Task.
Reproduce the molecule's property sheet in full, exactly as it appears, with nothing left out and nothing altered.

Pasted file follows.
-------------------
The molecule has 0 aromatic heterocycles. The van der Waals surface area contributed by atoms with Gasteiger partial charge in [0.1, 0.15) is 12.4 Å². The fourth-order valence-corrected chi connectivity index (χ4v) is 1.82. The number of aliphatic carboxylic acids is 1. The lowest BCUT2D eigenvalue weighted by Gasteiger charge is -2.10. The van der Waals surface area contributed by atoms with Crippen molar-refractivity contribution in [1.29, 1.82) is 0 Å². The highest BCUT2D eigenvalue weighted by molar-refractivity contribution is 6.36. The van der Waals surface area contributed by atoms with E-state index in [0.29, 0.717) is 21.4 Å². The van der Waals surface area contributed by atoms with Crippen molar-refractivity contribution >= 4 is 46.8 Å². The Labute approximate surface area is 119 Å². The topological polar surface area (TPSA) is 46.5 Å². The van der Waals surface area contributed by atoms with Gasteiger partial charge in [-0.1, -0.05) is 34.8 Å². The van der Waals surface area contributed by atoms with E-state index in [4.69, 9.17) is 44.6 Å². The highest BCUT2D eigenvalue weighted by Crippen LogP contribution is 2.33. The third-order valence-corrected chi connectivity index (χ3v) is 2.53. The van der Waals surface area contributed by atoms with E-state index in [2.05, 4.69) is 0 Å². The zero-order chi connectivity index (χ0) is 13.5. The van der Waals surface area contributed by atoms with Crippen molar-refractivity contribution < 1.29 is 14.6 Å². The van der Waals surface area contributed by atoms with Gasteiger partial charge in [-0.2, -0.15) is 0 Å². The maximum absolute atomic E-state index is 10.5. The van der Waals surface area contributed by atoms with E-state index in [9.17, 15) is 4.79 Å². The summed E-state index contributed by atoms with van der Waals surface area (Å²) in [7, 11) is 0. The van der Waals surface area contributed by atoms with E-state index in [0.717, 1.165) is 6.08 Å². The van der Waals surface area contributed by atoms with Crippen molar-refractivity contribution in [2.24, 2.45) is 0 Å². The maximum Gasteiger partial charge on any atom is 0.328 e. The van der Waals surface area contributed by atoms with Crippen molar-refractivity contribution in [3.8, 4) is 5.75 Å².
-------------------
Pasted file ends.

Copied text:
The molecule has 0 aromatic heterocycles. The van der Waals surface area contributed by atoms with Gasteiger partial charge in [0.1, 0.15) is 12.4 Å². The fourth-order valence-corrected chi connectivity index (χ4v) is 1.82. The number of aliphatic carboxylic acids is 1. The lowest BCUT2D eigenvalue weighted by Gasteiger charge is -2.10. The van der Waals surface area contributed by atoms with Crippen molar-refractivity contribution in [1.29, 1.82) is 0 Å². The highest BCUT2D eigenvalue weighted by molar-refractivity contribution is 6.36. The van der Waals surface area contributed by atoms with E-state index in [0.29, 0.717) is 21.4 Å². The van der Waals surface area contributed by atoms with Crippen molar-refractivity contribution >= 4 is 46.8 Å². The Labute approximate surface area is 119 Å². The topological polar surface area (TPSA) is 46.5 Å². The van der Waals surface area contributed by atoms with Gasteiger partial charge in [-0.1, -0.05) is 34.8 Å². The van der Waals surface area contributed by atoms with E-state index in [4.69, 9.17) is 44.6 Å². The highest BCUT2D eigenvalue weighted by Crippen LogP contribution is 2.33. The third-order valence-corrected chi connectivity index (χ3v) is 2.53. The van der Waals surface area contributed by atoms with E-state index in [2.05, 4.69) is 0 Å². The zero-order chi connectivity index (χ0) is 13.5. The van der Waals surface area contributed by atoms with Crippen molar-refractivity contribution < 1.29 is 14.6 Å². The van der Waals surface area contributed by atoms with Gasteiger partial charge in [-0.2, -0.15) is 0 Å². The maximum absolute atomic E-state index is 10.5. The van der Waals surface area contributed by atoms with E-state index in [9.17, 15) is 4.79 Å². The summed E-state index contributed by atoms with van der Waals surface area (Å²) in [7, 11) is 0. The van der Waals surface area contributed by atoms with E-state index in [0.717, 1.165) is 6.08 Å². The van der Waals surface area contributed by atoms with Crippen molar-refractivity contribution in [2.24, 2.45) is 0 Å². The maximum Gasteiger partial charge on any atom is 0.328 e. The van der Waals surface area contributed by atoms with Crippen molar-refractivity contribution in [3.8, 4) is 5.75 Å².